The book is centred on the farm mentioned in the title, in particular on the farmer's wife Isabel Hayes. She is mid-thirties, depressed, unfulfilled and unhappy, partly as a result of a miscarriage which is mentioned very early in the book. Her unhappiness also seemed to me to be a wider feeling of life having passed her by, a sense of not having achieved all she could have, of her being stifled by her over-protective parents and her life on the farm. "She was trapped by circumstances and always would be: she had wasted her life and was now too old to change."
It isn't entirely clear when the novel is set. Apart from a few hints you might think it had a contemporary setting, but based on references to avocado bathrooms, powercuts & strikes, and describing a new phone with buttons as a novelty, I think the story is set in the 1970's, a time that coincided with the gradual decline of mixed family farms like that of the Hayes.
Miranda France is, for the most part, good at sketching out her characters and making them believable. She also has some lovely, evocative turns of phrase. However I found some of the characters, most notably the rather ridiculous 'townie moved to the country' , Mr Payne, a man "nervous of grills, or any heated activity", just too stereotyped. I also felt that some characters introduced served no real purpose in moving the novel forward, but were mentioned initially, and then brought back, without any obvious relationship to the plot. It almost seemed to me that the author had these characters in her head and needed to shoehorn them in somewhere.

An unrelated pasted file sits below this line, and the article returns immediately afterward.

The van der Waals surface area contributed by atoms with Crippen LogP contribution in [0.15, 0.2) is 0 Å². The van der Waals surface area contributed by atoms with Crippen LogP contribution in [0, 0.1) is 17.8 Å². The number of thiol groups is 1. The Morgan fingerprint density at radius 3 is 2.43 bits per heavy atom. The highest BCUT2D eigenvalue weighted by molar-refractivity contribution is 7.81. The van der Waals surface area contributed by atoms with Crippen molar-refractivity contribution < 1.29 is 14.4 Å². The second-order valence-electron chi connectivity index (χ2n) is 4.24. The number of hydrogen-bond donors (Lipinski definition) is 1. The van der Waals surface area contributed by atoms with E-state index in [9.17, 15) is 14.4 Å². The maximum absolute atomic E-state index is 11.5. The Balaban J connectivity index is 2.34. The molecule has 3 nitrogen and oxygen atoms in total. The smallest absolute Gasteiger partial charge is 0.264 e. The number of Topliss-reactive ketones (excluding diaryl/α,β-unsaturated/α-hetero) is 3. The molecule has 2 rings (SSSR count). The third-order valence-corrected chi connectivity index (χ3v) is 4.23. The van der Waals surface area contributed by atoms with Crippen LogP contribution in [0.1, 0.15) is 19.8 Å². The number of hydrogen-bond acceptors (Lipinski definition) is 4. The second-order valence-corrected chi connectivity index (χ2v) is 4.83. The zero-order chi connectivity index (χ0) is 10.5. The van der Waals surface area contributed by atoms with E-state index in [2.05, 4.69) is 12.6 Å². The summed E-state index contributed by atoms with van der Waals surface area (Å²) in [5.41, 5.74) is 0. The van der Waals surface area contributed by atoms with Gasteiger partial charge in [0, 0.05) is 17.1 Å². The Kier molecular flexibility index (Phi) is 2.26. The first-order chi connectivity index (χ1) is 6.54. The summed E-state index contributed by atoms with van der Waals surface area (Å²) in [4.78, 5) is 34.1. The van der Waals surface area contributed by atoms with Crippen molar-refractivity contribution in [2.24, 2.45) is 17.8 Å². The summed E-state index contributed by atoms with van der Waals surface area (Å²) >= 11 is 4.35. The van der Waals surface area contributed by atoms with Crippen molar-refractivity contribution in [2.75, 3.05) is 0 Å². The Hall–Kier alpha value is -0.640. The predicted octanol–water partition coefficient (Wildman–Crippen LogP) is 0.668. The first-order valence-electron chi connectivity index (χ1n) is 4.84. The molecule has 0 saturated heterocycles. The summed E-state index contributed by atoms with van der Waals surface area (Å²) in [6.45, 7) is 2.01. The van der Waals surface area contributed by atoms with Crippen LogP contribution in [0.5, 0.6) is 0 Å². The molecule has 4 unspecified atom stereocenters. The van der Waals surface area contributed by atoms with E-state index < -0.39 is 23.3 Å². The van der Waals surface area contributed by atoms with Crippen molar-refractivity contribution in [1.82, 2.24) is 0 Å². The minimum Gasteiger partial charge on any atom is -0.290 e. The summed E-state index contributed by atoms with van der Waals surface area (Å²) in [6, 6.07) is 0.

The book started slowly for me but from about halfway picked up pace and made me want to read on. The ending though was a huge disappointment. It just seemed to stop. I don't want to give away the story, but the central tragedy would have had repercussions, including the potential for a variety of tangents, but none of this is resolved which left me very dissatisfied.